The ruling, however, may not amount to as much of a travesty for artists as it seems.
A decision from the UK High Court of Justice today has ruled against Duran Duran over the band's attempt to reclaim, stateside, the publishing copyrights on over three dozen songs including some of their most well-known hits, "Hungry Like the Wolf."
United States copyright law allows for the authors of works to terminate copyrights they had assigned, usually to a publisher (in Duran Duran's case the company Tritec Music Ltd., now Sony/ATV) after a period of 35 years, a provision designed to give artists a stab at receiving payment in the late life of their work. In 2014, Duran Duran attempted to take advantage of that provision, which in turn generated a lawsuit against them and the band members' various holding companies.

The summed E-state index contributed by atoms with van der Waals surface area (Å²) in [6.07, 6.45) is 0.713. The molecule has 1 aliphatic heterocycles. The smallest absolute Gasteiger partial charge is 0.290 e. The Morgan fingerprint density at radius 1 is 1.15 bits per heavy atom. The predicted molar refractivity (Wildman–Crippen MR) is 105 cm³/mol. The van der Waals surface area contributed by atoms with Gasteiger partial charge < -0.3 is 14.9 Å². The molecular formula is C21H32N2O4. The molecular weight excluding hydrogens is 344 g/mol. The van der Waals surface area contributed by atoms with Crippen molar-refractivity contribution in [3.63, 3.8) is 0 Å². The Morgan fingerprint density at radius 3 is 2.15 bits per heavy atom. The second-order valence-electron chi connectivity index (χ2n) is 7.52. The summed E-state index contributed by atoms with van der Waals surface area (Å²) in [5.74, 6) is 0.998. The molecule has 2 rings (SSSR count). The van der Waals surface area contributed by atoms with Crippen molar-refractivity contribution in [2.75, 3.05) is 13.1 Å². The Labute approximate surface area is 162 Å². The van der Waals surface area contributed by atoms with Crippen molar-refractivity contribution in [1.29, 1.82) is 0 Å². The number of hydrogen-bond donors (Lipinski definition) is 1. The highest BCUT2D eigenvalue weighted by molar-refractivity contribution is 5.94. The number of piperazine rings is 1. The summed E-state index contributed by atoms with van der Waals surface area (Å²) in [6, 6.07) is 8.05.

Sony Music argued that the original publishing agreements between the band's members and their publishing company made those agreements subject solely to British law, and that the contracts also reverted any stateside copyrights back to the (UK-based) publishing company, essentially making the copyright term on their songs subject to the UK's terms, which is for the life of the artist plus 70 years.